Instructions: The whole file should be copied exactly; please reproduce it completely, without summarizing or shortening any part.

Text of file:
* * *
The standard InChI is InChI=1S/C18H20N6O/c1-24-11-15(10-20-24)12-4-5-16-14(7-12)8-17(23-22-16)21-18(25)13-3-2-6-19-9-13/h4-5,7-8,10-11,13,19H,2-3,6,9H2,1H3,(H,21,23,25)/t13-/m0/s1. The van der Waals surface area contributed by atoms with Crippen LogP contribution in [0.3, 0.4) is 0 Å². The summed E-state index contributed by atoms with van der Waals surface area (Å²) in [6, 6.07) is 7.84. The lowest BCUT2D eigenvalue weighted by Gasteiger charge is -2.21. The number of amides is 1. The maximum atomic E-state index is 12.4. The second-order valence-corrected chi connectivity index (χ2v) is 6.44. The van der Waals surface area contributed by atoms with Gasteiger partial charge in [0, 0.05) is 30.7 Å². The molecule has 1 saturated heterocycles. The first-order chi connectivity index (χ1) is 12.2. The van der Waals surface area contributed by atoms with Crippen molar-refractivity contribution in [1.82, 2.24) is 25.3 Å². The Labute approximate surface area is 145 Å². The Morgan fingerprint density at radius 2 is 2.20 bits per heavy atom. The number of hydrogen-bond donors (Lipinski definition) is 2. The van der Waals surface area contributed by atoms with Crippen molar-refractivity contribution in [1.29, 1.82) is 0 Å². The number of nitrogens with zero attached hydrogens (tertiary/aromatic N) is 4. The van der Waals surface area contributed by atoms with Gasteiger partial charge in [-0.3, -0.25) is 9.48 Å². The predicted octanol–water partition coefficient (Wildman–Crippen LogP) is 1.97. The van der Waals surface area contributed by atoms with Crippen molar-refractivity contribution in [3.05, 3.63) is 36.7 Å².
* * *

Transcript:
The standard InChI is InChI=1S/C18H20N6O/c1-24-11-15(10-20-24)12-4-5-16-14(7-12)8-17(23-22-16)21-18(25)13-3-2-6-19-9-13/h4-5,7-8,10-11,13,19H,2-3,6,9H2,1H3,(H,21,23,25)/t13-/m0/s1. The van der Waals surface area contributed by atoms with Crippen LogP contribution in [0.3, 0.4) is 0 Å². The summed E-state index contributed by atoms with van der Waals surface area (Å²) in [6, 6.07) is 7.84. The lowest BCUT2D eigenvalue weighted by Gasteiger charge is -2.21. The number of amides is 1. The maximum atomic E-state index is 12.4. The second-order valence-corrected chi connectivity index (χ2v) is 6.44. The van der Waals surface area contributed by atoms with Gasteiger partial charge in [0, 0.05) is 30.7 Å². The molecule has 1 saturated heterocycles. The first-order chi connectivity index (χ1) is 12.2. The van der Waals surface area contributed by atoms with Crippen molar-refractivity contribution in [1.82, 2.24) is 25.3 Å². The Labute approximate surface area is 145 Å². The Morgan fingerprint density at radius 2 is 2.20 bits per heavy atom. The number of hydrogen-bond donors (Lipinski definition) is 2. The van der Waals surface area contributed by atoms with Crippen molar-refractivity contribution in [1.29, 1.82) is 0 Å². The number of nitrogens with zero attached hydrogens (tertiary/aromatic N) is 4. The van der Waals surface area contributed by atoms with Gasteiger partial charge in [-0.3, -0.25) is 9.48 Å². The predicted octanol–water partition coefficient (Wildman–Crippen LogP) is 1.97. The van der Waals surface area contributed by atoms with Crippen molar-refractivity contribution in [3.05, 3.63) is 36.7 Å².